Davao City gov’t eyes higher budget

Subscribe Now October 19, 2010 at 11:06am

The city government is earmarking P4.11 billion next year for its budget, about P80 million higher than this year’s, without introducing new taxes.

Acting city administrator Roberto P. Alabado III said the city government will just have to improve its efficiency in collecting taxes rather than come up with new measures that might scare away investors. "We don’t have new tax measures because the city government believes it has enough already. What it must do is to intensify collection so that it can achieve its target," Mr. Alabado said.

The official made the comment as the city council starts deliberating its proposed budget for next year.

Official data from the Department of Budget and Management in 2009 indicates Davao City is the fifth richest city in the country with total financial resources of P4.2 billion.

The four other cities with higher income figures were all in Metro Manila led by Makati (P10.1 billion), Quezon City (P9.4 billion), Manila (P7.3 billion), and Pasig (P5.3 billion).

Earlier, Mayor Sara Duterte-Carpio reduced the P300 million peace and order fund by P53 million and trimmed down the P3 million annual development fund for every councilor, the local version of the so-called pork barrel funds of the members of the House of Representatives, to P2 million.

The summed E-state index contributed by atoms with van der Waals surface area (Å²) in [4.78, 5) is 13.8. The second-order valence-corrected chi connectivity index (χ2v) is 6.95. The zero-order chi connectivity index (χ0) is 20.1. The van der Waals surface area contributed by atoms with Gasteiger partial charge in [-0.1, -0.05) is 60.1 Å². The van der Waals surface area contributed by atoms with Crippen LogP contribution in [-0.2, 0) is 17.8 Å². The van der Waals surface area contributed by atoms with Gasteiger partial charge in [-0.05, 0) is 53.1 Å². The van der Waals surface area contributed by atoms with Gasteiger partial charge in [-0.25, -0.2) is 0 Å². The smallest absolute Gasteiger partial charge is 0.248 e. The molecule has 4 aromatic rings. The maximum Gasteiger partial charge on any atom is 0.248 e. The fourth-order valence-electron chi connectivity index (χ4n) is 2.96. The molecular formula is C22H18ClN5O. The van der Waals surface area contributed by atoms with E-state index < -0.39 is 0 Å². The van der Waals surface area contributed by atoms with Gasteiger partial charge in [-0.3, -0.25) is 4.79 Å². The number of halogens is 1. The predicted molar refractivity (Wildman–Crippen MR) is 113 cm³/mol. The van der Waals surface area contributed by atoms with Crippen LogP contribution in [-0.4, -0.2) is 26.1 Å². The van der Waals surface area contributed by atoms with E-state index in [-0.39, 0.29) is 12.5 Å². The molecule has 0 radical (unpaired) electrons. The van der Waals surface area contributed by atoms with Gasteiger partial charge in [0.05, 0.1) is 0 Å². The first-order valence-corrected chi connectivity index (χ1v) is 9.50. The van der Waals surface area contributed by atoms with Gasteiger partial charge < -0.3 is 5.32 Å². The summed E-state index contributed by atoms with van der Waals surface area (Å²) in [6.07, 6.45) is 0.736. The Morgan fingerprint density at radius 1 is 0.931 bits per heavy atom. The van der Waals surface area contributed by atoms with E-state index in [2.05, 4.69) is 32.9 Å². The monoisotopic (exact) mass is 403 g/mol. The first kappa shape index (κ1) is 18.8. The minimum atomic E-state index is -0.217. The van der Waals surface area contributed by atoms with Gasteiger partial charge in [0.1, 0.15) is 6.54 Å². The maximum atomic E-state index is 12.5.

In justifying her action, Ms. Duterte said the money saved would be set aside from expenditures in social welfare and economic development.

Her father, now Vice Mayor Rodrigo R. Duterte, placed priority on peace and order by earmarking bigger amounts for the sector during his nine-year term that ended this year.

The plan not to impose new taxes, Mr. Alabado said, is to encourage new locators to start considering the city as investment area, particularly in remote areas already zoned for industries.

"We will try to modify our plan to make these areas more attractive to investors," said Mr. Alabado, an urban planner who assumed office when Ms. Duterte took the reins of the city government.

One idea, Mr. Alabado said, is to find ways to build communities near industrial zones to attract needed labor force in those areas.

He noted that in the past, the government’s resettlement areas did not consider the livelihood component bringing the workers farther away from their livelihood.

The city government, he said, is planning to come up with amendments to the 1996 zoning ordinance that would lure more investors.

Source: bworldonline.com



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